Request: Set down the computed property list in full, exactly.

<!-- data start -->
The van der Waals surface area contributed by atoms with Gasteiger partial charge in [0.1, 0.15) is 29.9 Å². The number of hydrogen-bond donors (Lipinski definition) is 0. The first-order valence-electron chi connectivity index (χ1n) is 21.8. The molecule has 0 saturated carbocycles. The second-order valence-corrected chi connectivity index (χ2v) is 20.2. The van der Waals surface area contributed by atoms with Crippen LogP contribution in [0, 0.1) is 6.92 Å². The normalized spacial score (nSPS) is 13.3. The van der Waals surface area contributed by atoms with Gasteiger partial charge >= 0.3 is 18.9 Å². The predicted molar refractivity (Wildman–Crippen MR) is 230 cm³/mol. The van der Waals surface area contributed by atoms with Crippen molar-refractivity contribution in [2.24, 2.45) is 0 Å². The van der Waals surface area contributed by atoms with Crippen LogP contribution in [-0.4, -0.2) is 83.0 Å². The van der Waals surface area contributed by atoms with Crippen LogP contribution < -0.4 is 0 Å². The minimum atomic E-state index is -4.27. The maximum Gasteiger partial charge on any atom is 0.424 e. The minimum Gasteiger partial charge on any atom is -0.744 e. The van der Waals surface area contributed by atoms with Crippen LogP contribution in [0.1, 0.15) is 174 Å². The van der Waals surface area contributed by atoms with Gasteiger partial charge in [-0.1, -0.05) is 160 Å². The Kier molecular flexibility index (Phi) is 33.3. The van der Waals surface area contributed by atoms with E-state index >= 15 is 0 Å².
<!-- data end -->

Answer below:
The van der Waals surface area contributed by atoms with Gasteiger partial charge in [0.1, 0.15) is 29.9 Å². The number of hydrogen-bond donors (Lipinski definition) is 0. The first-order valence-electron chi connectivity index (χ1n) is 21.8. The molecule has 0 saturated carbocycles. The second-order valence-corrected chi connectivity index (χ2v) is 20.2. The van der Waals surface area contributed by atoms with Crippen LogP contribution in [0, 0.1) is 6.92 Å². The normalized spacial score (nSPS) is 13.3. The van der Waals surface area contributed by atoms with Gasteiger partial charge >= 0.3 is 18.9 Å². The predicted molar refractivity (Wildman–Crippen MR) is 230 cm³/mol. The van der Waals surface area contributed by atoms with Crippen molar-refractivity contribution in [2.24, 2.45) is 0 Å². The van der Waals surface area contributed by atoms with Crippen LogP contribution in [-0.4, -0.2) is 83.0 Å². The van der Waals surface area contributed by atoms with Crippen LogP contribution < -0.4 is 0 Å². The minimum atomic E-state index is -4.27. The maximum Gasteiger partial charge on any atom is 0.424 e. The minimum Gasteiger partial charge on any atom is -0.744 e. The van der Waals surface area contributed by atoms with Crippen LogP contribution in [0.1, 0.15) is 174 Å². The van der Waals surface area contributed by atoms with Gasteiger partial charge in [-0.1, -0.05) is 160 Å². The Kier molecular flexibility index (Phi) is 33.3. The van der Waals surface area contributed by atoms with E-state index >= 15 is 0 Å².